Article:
Of course, any description format’s mechanisms (like acls, redirect and so forth) will need to define a mapping to WebDAV properties to ensure that WebDAV is enabled. The trick will be making that mapping fairly direct and easy.

The net is that, so far, I think we need a clean-room format that’s designed to promote good practice. Before I go much further down that path, however, I need to explore one or two more options for reusing existing formats.


Filed under: Protocol Design Web Web Services

6 Comments

Julian Reschke said:

"I suppose one could describe a synthetic resource (e.g., by making D:href point to a URI that identifies the type, rather than a specific instance of it). This seems a bit of a hack, though, considering the semantics of multistatus."

No, that's absolutely acceptable and is what (gasp) MS Exchange and MS
Sharepoint actually do. The RFC3253 REPORT method even has support for following
relations inside DAV:href elements in properties (see DAV:expand-property
REPORT, http://greenbytes.de/tech/webdav/rfc3253.html#REPORT_expand-property).

"Another is content negotiation; as far as I can tell, WebDAV doesn't support describing different representations of the same resource."

That's indeed an issue, and it has been on the to-do list of the WebDAV
WG for quite a long time. However, other features (such as ACL) have had a
higher priority.

I'm not sure about the "generative resource names" issue -- couldn't this live
as property on the parent collection?


Property Registry: this has been on the WG's agenda for some time, but at the
end it wasn't clear whether it's actually needed. I've got the machinery
ready to automatically extract property definitions from all RFCs and IDs
(as long as they exist in RFC2629 format); I just didn't have yet the time
to tune and publish the results.


On POST ACLs: the ACL spec deliberately doesn't try to define this, as POST
can do basically anything. For instance, if you use POST for the Atom API
(is this still in the spec), POST can either be PUT or DELETE, thus is
controlled by completely distinct ACLs. This is why it's good to have
explicit method names (see current discussion on Lisa Dusseault's PATCH
method proposal).

Anyway, thanks for the interesting article!

Wednesday, April 28 2004 at 9:58 AM +10:00

Julian Reschke said:

In the meantime, I've put the "HTTP/WebDAV index" (containing all index entries extracted from the RFC2629-formatted versions of the specs) online:

<http://greenbytes.de/tech/webdav/common-index.html>

(Scroll down to entry "Properties" to get to the full list of currently defined properties).

Also, the ACL Protocol has been published a few days ago as RFC3744.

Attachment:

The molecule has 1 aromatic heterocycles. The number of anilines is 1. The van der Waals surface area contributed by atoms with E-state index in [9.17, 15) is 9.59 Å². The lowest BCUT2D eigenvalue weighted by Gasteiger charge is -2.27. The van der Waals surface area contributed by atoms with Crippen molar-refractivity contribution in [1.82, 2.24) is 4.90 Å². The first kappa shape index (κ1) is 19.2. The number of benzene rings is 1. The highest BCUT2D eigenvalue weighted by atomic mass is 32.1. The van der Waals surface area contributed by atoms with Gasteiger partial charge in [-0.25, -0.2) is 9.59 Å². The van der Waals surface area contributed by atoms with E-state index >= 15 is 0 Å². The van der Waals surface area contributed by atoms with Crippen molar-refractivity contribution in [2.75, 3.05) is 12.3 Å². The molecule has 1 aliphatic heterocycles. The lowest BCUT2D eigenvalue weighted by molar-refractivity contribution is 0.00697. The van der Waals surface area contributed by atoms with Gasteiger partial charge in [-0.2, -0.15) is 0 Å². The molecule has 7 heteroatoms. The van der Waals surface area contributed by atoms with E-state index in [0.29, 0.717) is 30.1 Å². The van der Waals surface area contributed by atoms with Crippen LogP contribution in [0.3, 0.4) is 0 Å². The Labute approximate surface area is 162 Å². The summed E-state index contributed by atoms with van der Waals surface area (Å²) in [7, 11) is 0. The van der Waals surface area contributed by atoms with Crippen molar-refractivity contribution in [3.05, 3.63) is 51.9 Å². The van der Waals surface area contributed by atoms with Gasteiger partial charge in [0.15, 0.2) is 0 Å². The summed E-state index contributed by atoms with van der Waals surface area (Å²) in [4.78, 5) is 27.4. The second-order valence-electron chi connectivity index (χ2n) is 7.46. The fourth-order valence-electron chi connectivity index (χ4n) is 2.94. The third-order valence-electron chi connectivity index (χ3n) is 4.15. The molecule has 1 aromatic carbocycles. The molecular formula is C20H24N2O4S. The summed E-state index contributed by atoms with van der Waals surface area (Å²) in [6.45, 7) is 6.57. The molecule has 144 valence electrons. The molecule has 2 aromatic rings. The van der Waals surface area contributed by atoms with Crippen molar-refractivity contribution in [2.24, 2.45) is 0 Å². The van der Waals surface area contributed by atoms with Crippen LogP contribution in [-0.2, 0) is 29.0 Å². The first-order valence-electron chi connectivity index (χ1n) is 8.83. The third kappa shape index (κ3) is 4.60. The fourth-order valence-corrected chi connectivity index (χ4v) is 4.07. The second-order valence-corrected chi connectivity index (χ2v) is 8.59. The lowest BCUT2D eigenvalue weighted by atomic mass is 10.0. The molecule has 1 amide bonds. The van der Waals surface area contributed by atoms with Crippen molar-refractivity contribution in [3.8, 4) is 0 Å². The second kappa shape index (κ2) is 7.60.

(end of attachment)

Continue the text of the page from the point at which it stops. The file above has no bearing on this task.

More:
Best regards, Julian

Saturday, May 8 2004 at 4:40 AM +10:00

Mark Nottingham said:

Hi Julian,

Thanks for the comments!

Very interesting regarding synthetic resources.

It’s good to hear that the WebDAV community is thinking about covering functionality like conneg over time, rather than just ruling it out (as many seem to want to).

Regarding generative naming, I’m not sure. I suppose it could be done using the technique you describe above, but I’m not sure how intuitive the results would be. There seems to be a point where using the multistatus format becomes more a liability (in terms of readability, etc) than a help in more general tasks. I do believe that any kind of description to the Web format should leverage WebDAV properties, and it should be possible to move between them easily.

As to the registry, it would be interesting to compare your technique with what Graham Klyne came up with for the message header registries that he, I and others have been working on. Graham chose to start with RDF.

I’m a bit curious; why doesn’t WebDAV ACL just do authentication on a method-by-method basis, instead of defining a mapping from concepts (e.g., “read”) to them?

Sunday, May 9 2004 at 9:22 AM +10:00

Julian Reschke said:

Hi Mark,

on index generation: I wasn't aware of that. In the XML versions of RFC2616, RFC2518, ... I'm using a very regular format for the index (iref) tags. So it would be a trivial XSLT transformation to produce RDF from that. Maybe you can point me to a sample RDF (or post an example)?

on ACL semantics: Probably because the WebDAV family of specs has a really rapidly growing number of HTTP methods, and defining privileges for particular methods would require every other spec to define it's relation to ACL. Furthermore, the set of privileges needed for a specific method may depend on the request body and it would be impossible to come up with a generic definition. For instance, this applies to POST and REPORT; the Atom API for instance is using POST to marshall DELETE semantics in case a client doesn't support submitting DELETE directly.

Best regards, Julian

Sunday, May 9 2004 at 12:23 PM +10:00

Mark Nottingham said:

See:
http://www.ninebynine.org/IETF/Messaging/HdrRegistry/Intro.html

Regarding ACLs, why is a mapping necessary at all? I.e., instead of granting privileges for "read" and "write", why not just grant "GET", "POST", "PUT", "DELETE", "LOCK" and so forth separately?

I.e., instead of:

<D:Principal>
<D:Href>Http://Www.Example.Com/Users/Esedlar</D:Href>
</D:Principal>
<D:Grant>
<D:Privilege><D:Read/></D:Privilege>
<D:Privilege><D:Write/></D:Privilege>
</D:Grant>
</D:Ace>

Why Not:

<D:Principal>
<D:Href>Http://Www.Example.Com/Users/Esedlar</D:Href>
</D:Principal>
<D:Grant>
<D:Privilege>GET</D:Privilege>
<D:Privilege>PUT</D:Privilege>
<D:Privilege>DELETE</D:Privilege>
</D:Grant>
</D:Ace>
?

Wednesday, May 12 2004 at 4:47 PM +10:00

Julian Reschke said:

That's a very good example. DELETE does two things:

1) it MUST modify the state of the collection from which the member is removed (assuming WebDAV resources),

2) it MAY remove the actual resource (for instance, the resource may have more URLs mapped to it, so applying DELETE to one of them wouldn't affect the resource at all).

So you *will* need the privilege to remove a binding from the parent collection (DAV:unbind), and you *may* need the privilege to "destroy" the resource (as this operation isn't defined anywhere in WebDAV, it's not even mentioned in the WebDAV ACL spec; servers however may implement this as a custom privilege).

Best regards, Julian

Friday, May 14 2004 at 5:59 AM +10:00